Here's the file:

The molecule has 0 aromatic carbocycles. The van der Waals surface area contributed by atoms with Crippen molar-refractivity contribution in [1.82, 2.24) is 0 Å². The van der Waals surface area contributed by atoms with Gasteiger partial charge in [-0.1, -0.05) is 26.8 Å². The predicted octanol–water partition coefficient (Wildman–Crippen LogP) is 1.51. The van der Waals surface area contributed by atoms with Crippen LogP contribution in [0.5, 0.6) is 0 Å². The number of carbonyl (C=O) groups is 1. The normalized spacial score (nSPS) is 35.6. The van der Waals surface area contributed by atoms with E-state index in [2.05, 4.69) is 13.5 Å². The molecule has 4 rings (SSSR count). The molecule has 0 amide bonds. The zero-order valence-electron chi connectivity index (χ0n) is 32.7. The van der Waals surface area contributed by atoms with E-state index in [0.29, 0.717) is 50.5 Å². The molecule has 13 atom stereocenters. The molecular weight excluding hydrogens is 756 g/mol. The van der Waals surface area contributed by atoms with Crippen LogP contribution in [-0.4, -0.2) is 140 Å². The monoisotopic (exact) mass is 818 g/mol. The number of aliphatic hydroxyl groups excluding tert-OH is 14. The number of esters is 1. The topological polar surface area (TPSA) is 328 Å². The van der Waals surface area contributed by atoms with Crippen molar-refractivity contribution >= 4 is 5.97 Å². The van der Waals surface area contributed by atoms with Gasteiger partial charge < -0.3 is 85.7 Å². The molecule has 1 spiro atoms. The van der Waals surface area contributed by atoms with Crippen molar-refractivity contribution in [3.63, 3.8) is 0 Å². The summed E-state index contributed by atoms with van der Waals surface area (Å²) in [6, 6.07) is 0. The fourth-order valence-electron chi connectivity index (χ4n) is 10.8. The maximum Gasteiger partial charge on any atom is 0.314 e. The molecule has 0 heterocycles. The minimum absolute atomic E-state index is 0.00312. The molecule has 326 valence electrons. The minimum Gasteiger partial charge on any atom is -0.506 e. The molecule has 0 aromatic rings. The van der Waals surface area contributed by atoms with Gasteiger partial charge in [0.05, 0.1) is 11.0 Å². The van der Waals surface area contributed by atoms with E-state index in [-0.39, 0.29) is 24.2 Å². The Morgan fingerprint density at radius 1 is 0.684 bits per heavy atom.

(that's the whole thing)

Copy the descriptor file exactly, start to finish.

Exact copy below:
The molecule has 0 aromatic carbocycles. The van der Waals surface area contributed by atoms with Crippen molar-refractivity contribution in [1.82, 2.24) is 0 Å². The van der Waals surface area contributed by atoms with Gasteiger partial charge in [-0.1, -0.05) is 26.8 Å². The predicted octanol–water partition coefficient (Wildman–Crippen LogP) is 1.51. The van der Waals surface area contributed by atoms with Crippen LogP contribution in [0.5, 0.6) is 0 Å². The number of carbonyl (C=O) groups is 1. The normalized spacial score (nSPS) is 35.6. The van der Waals surface area contributed by atoms with E-state index in [2.05, 4.69) is 13.5 Å². The molecule has 4 rings (SSSR count). The molecule has 0 amide bonds. The zero-order valence-electron chi connectivity index (χ0n) is 32.7. The van der Waals surface area contributed by atoms with E-state index in [0.29, 0.717) is 50.5 Å². The molecule has 13 atom stereocenters. The molecular weight excluding hydrogens is 756 g/mol. The van der Waals surface area contributed by atoms with Crippen LogP contribution in [-0.4, -0.2) is 140 Å². The monoisotopic (exact) mass is 818 g/mol. The number of aliphatic hydroxyl groups excluding tert-OH is 14. The number of esters is 1. The topological polar surface area (TPSA) is 328 Å². The van der Waals surface area contributed by atoms with Crippen molar-refractivity contribution >= 4 is 5.97 Å². The van der Waals surface area contributed by atoms with Gasteiger partial charge < -0.3 is 85.7 Å². The molecule has 1 spiro atoms. The van der Waals surface area contributed by atoms with Crippen molar-refractivity contribution in [3.63, 3.8) is 0 Å². The summed E-state index contributed by atoms with van der Waals surface area (Å²) in [6, 6.07) is 0. The fourth-order valence-electron chi connectivity index (χ4n) is 10.8. The maximum Gasteiger partial charge on any atom is 0.314 e. The molecule has 0 heterocycles. The minimum absolute atomic E-state index is 0.00312. The molecule has 326 valence electrons. The minimum Gasteiger partial charge on any atom is -0.506 e. The molecule has 0 aromatic rings. The van der Waals surface area contributed by atoms with Gasteiger partial charge in [0.05, 0.1) is 11.0 Å². The van der Waals surface area contributed by atoms with E-state index in [-0.39, 0.29) is 24.2 Å². The Morgan fingerprint density at radius 1 is 0.684 bits per heavy atom.